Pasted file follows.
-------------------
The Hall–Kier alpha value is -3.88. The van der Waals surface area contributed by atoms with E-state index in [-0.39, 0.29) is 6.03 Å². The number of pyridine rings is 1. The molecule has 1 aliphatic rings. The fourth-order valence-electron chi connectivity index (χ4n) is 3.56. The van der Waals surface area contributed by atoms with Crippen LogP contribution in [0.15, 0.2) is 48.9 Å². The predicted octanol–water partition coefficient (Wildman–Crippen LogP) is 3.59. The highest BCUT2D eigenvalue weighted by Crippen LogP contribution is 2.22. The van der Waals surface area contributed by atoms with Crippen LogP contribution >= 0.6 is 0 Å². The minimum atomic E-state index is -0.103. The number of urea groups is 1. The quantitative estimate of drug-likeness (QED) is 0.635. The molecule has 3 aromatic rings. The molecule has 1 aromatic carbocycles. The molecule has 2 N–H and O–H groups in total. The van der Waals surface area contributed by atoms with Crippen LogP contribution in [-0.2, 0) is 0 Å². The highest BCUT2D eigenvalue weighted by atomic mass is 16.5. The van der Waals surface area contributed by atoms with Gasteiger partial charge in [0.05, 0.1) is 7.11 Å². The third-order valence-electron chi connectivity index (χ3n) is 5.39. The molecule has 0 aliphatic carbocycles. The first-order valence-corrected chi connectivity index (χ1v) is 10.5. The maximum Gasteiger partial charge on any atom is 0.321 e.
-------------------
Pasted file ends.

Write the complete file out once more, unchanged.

The Hall–Kier alpha value is -3.88. The van der Waals surface area contributed by atoms with E-state index in [-0.39, 0.29) is 6.03 Å². The number of pyridine rings is 1. The molecule has 1 aliphatic rings. The fourth-order valence-electron chi connectivity index (χ4n) is 3.56. The van der Waals surface area contributed by atoms with Crippen LogP contribution in [0.15, 0.2) is 48.9 Å². The predicted octanol–water partition coefficient (Wildman–Crippen LogP) is 3.59. The highest BCUT2D eigenvalue weighted by Crippen LogP contribution is 2.22. The van der Waals surface area contributed by atoms with Crippen LogP contribution >= 0.6 is 0 Å². The minimum atomic E-state index is -0.103. The number of urea groups is 1. The quantitative estimate of drug-likeness (QED) is 0.635. The molecule has 3 aromatic rings. The molecule has 1 aromatic carbocycles. The molecule has 2 N–H and O–H groups in total. The van der Waals surface area contributed by atoms with Crippen LogP contribution in [-0.2, 0) is 0 Å². The highest BCUT2D eigenvalue weighted by atomic mass is 16.5. The van der Waals surface area contributed by atoms with Gasteiger partial charge in [0.05, 0.1) is 7.11 Å². The third-order valence-electron chi connectivity index (χ3n) is 5.39. The molecule has 0 aliphatic carbocycles. The first-order valence-corrected chi connectivity index (χ1v) is 10.5. The maximum Gasteiger partial charge on any atom is 0.321 e.